verb di·gress \dī-ˈgres, də-\

: to speak or write about something that is different from the main subject being discussed

Full Definition of DIGRESS

intransitive verb
:  to turn aside especially from the main subject of attention or course of argument

Examples of DIGRESS

  1. He digressed so often that it was hard to follow what he was saying.
  2. If I can digress for a moment, I'd like to briefly mention her earlier films.
  3. The third visit, the first one after I started the drugs, is shorter, more perfunctory than the first two. Papakostas moves briskly from one question to the next and looks at his watch if we digress. —Gary Greenberg, Harper's, May 2007

Origin of DIGRESS

Latin digressus, past participle of digredi, from dis- + gradi to step — more at grade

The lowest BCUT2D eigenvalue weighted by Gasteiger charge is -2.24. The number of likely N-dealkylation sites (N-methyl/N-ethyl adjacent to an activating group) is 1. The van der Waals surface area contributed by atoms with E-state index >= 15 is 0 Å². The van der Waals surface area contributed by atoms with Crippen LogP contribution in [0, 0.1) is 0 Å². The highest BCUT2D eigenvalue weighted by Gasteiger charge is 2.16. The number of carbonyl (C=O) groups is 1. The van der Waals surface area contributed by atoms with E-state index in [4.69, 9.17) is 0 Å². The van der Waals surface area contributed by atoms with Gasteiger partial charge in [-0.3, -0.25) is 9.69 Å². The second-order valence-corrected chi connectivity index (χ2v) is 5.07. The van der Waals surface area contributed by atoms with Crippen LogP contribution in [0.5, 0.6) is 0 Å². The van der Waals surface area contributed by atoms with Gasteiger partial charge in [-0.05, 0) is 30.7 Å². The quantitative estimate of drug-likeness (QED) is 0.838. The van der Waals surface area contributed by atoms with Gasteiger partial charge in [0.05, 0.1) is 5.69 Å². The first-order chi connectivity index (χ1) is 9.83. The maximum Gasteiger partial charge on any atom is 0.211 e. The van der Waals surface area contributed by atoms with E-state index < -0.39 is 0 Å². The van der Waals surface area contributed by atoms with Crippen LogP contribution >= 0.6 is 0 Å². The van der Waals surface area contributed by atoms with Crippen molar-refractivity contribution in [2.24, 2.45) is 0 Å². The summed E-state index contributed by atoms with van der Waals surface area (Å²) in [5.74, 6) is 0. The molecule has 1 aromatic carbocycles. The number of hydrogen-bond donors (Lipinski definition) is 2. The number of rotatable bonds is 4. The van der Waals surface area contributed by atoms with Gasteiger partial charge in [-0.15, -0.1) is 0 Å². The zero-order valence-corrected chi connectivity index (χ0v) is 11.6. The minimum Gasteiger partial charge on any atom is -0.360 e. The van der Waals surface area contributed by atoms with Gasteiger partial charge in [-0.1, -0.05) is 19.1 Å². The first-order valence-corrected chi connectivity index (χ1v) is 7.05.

First Known Use: 1529

Synonym Discussion of DIGRESS

swerve, veer, deviate, depart, digress, diverge mean to turn aside from a straight course. swerve may suggest a physical, mental, or moral turning away from a given course, often with abruptness <swerved to avoid hitting the dog>. veer implies a major change in direction <at that point the path veers to the right>. deviate implies a turning from a customary or prescribed course <never deviated from her daily routine>. depart suggests a deviation from a traditional or conventional course or type <occasionally departs from his own guidelines>. digress applies to a departing from the subject of one's discourse <a professor prone to digress>. diverge may equal depart but usually suggests a branching of a main path into two or more leading in different directions <after school their paths diverged>.


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